Now is the time to make sure your roses are sufficiently watered. If you have an automatic watering system, check to make sure that the timer is set properly. Without water your roses will die. Water helps the rose plant take up nutrients. With proper drainage you really can't overwater roses. Wash off the foliage daily to keep spider mites under control.
Roses Love Organics
Apply fish emulsion around mid-month, one tablespoon mixed with one gallon of water. If you have more than 50 rose bushes, a siphon device (such as Syphonex or Hyponex) or a submersible pump is recommended for application. Later in the month, 1/2 cup of alfalfa pellets can be spread around each bush, a quarter cup for minis. I also apply liquid kelp (seaweed) on a regular basis.
Lightly Deadhead the Roses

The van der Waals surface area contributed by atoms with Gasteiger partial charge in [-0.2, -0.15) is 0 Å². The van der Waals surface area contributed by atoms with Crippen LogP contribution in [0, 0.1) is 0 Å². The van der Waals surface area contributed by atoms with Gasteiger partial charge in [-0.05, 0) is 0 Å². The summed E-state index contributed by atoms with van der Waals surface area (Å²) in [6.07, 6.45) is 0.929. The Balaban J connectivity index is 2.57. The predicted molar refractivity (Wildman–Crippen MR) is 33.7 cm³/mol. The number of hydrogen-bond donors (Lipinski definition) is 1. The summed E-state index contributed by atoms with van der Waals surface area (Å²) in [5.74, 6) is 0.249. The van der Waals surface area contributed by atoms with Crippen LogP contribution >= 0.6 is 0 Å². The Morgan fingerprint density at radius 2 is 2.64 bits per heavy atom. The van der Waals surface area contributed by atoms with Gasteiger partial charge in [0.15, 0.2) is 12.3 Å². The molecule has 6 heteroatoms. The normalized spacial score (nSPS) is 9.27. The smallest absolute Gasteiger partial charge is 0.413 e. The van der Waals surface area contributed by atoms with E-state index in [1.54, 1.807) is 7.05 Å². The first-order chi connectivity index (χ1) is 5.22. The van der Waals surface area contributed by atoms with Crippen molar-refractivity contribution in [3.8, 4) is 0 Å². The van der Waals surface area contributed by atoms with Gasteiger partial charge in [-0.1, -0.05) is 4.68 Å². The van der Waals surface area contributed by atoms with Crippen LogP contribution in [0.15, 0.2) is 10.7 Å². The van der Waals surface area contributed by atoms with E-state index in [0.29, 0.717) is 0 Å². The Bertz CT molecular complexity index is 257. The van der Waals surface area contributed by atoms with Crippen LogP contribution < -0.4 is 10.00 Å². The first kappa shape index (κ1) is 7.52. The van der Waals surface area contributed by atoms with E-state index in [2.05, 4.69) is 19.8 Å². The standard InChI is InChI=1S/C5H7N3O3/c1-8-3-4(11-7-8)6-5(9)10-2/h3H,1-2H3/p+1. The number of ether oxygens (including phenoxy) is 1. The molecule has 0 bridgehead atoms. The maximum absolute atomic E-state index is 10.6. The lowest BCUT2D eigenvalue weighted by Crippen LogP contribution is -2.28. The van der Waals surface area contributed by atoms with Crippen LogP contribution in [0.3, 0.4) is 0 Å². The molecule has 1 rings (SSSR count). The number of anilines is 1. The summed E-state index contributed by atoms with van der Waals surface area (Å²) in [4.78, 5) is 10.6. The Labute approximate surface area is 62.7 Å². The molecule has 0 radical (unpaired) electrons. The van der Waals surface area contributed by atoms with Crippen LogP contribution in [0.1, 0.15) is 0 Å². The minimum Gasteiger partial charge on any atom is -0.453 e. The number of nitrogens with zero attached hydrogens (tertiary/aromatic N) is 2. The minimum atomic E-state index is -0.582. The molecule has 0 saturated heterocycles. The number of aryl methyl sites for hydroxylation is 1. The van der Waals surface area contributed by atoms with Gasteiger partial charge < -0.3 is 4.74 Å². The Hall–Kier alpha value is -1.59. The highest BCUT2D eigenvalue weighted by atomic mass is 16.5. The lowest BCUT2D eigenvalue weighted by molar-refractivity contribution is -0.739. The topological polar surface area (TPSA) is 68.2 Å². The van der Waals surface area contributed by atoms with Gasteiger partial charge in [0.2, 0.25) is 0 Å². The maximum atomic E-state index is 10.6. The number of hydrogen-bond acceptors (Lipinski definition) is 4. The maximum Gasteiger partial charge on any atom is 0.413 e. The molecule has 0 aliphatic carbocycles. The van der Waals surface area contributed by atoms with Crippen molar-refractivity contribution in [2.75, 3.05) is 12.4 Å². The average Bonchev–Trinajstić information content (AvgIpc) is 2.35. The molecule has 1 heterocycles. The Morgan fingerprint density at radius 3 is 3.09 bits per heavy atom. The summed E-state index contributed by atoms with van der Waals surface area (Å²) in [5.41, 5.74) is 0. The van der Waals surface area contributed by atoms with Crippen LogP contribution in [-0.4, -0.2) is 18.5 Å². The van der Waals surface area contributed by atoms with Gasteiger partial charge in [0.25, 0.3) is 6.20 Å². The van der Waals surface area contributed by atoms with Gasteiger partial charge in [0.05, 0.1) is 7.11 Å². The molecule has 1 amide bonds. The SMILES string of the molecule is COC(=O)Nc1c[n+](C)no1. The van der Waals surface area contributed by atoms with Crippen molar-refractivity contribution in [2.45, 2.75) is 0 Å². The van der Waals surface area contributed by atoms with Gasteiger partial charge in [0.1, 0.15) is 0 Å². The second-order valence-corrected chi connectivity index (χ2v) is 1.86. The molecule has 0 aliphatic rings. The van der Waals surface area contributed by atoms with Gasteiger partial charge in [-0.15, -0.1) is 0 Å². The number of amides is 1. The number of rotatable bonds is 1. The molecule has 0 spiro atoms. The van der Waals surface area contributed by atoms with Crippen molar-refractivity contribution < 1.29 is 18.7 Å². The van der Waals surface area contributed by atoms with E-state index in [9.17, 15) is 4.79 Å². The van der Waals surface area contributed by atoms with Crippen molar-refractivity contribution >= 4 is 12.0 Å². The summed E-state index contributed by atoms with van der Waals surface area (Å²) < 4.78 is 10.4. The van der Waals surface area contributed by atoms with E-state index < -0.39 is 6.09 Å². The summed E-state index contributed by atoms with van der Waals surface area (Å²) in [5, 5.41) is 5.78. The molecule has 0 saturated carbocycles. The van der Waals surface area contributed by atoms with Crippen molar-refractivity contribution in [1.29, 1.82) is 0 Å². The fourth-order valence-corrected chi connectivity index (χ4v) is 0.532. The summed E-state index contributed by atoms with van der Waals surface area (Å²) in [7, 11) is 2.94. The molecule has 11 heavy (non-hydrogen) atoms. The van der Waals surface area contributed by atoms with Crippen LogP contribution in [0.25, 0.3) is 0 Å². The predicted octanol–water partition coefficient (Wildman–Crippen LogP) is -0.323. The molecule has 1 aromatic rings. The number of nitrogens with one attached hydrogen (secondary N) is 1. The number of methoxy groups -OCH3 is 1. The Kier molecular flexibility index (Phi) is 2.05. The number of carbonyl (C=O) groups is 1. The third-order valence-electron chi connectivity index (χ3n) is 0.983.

Just lightly deadhead the blooms off your rose bushes. The idea is to keep as much foliage as possible during the summer. The lush foliage will help to shade the plants and keep them cool. As you deadhead the blooms, be sure to pick up all the spent blooms and fallen leaves and put them in the garbage. Never use rose clippings for mulch because they harbor diseases. A clean garden is a beautiful garden.
Keep Your Roses Cool and Moist
Roses need lots of water, especially in our hot, dry area. Daily watering during July and August may be needed. They love to be washed down from head to foot, and this will also keep the spider mites at bay. Invest in a Water Wand (it looks like a shower head with a long handle) from one of the local garden centers. Apply mulch for extra protection.
Feed Organics For A Summer Snack
I recommend organics for summer rose feeding. There are lots to choose from: fish emulsion, blood meal, chicken manure, cottonseed meal, or kelp. Mills Magic and Dr. Earth have some great organic products.
Prepare For The Fall Rose Bloom Cycle
Around Labor Day it will be time to begin preparing for the fall bloom cycle. If you lightly prune your roses, take off 1/3 of their height and thin out twiggy growth, you will have beautiful roses for the October bloom cycle.